My kids are good at Netflix. They will find all the Pokemon seasons and all the Transformers seasons and all the seasons of the animated things that I have never heard of before ever.

I feel pretty secure letting them navigate the menus on their own with their individual kid profiles.

But the animated nonsense drives me nuts. It’s a time waste. Sure, it’s entertaining and we all like taking time to unplug our brains and veg out, but these shows get to be too much for me.

So this week I dialed up a kid-friendly documentary on Netflix to feed their mind, inspire them, and show off kids from their generation dreaming big. The Mars Generation traces the roots of space travel from Wernher von Braun to Sputnik and Laika to Gagarin, Glenn, and Armstrong. It goes through the shuttle program all the way to the current entrepreneurial dreams of companies like Space X.

And throughout it all a dozen teens are featured as they work through challenges and simulations at Space Camp in Huntsville, Alabama.

(aside: I wanted to go to Space Camp SO BADLY when I was a teen. And now I’m looking it up as a possible summer getaway for me and the boys sometime in the near future. Because seriously, it’s Space Camp).

Some of the early history stuff faded a bit on my boys, but when they focused on their peers doing mad science and talking wildly about their dreams of being the ones to set foot on Mars, well then they sat up and paid attention.

This is ground control to Major Zacharie

We visited Kennedy Space Centre recently and the push for Mars was big at the Cape. My sons understand that by the 2030s, this “let’s go to Mars” thing is going to be real.  They aren’t ready to raise their hand to go, but they understand it will be their generation doing the exploring. The Mars Generation showed them that it’s not just brave astronauts that get the credit, but it takes an entire team.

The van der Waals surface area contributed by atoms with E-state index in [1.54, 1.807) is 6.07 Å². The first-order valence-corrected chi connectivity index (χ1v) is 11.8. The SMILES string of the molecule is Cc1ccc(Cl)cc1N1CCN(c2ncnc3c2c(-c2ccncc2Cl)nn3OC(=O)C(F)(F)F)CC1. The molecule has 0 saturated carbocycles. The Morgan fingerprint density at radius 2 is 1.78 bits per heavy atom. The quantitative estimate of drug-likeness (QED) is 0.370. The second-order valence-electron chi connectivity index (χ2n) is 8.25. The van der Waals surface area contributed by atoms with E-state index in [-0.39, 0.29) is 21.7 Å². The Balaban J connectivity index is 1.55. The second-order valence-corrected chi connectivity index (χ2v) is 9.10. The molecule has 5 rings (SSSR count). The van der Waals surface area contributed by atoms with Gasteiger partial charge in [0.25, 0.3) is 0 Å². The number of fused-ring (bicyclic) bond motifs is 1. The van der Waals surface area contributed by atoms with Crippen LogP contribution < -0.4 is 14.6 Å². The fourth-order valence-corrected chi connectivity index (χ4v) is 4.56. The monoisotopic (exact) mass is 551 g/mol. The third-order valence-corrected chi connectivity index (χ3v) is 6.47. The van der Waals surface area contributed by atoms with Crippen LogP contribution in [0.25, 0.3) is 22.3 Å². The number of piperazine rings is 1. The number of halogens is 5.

Explorers Wanted for MarS
Explorers Wanted indeed.

It’s the same sort of lessons they got when we watched Hidden Figures: math is a good thing, it takes all sorts of people to make magic, dream big and then dream bigger.

90 minutes later, their heads filled with science stories from Bill Nye and Neil DeGrasse Tyson instead of Pokemon stories and Transformer battles, I smiled. That was a family night on the couch well spent.

Here are some great kid friendly documentaries on Netflix and other shows/series to get your kids thinking about ways to change the world: CosmosPlanet EarthFrozen PlanetLifeWhite Rabbit Project.

This post is sponsored by Netflix

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